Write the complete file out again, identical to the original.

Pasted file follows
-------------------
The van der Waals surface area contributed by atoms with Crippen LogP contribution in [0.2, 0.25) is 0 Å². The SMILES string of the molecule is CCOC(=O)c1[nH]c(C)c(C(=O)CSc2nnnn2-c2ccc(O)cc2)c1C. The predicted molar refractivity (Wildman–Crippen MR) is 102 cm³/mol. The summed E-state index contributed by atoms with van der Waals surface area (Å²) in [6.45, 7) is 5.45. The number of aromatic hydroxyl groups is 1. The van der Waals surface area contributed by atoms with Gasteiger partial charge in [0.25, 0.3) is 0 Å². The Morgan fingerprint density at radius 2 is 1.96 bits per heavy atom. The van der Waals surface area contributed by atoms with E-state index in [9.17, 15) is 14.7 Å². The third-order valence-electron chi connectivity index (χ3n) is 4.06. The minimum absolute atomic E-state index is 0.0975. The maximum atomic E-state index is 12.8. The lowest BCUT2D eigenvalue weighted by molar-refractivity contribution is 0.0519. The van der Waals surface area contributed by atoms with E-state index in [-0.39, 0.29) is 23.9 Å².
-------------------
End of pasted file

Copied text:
The van der Waals surface area contributed by atoms with Crippen LogP contribution in [0.2, 0.25) is 0 Å². The SMILES string of the molecule is CCOC(=O)c1[nH]c(C)c(C(=O)CSc2nnnn2-c2ccc(O)cc2)c1C. The predicted molar refractivity (Wildman–Crippen MR) is 102 cm³/mol. The summed E-state index contributed by atoms with van der Waals surface area (Å²) in [6.45, 7) is 5.45. The number of aromatic hydroxyl groups is 1. The van der Waals surface area contributed by atoms with Gasteiger partial charge in [0.25, 0.3) is 0 Å². The Morgan fingerprint density at radius 2 is 1.96 bits per heavy atom. The van der Waals surface area contributed by atoms with E-state index in [9.17, 15) is 14.7 Å². The third-order valence-electron chi connectivity index (χ3n) is 4.06. The minimum absolute atomic E-state index is 0.0975. The maximum atomic E-state index is 12.8. The lowest BCUT2D eigenvalue weighted by molar-refractivity contribution is 0.0519. The van der Waals surface area contributed by atoms with E-state index in [-0.39, 0.29) is 23.9 Å².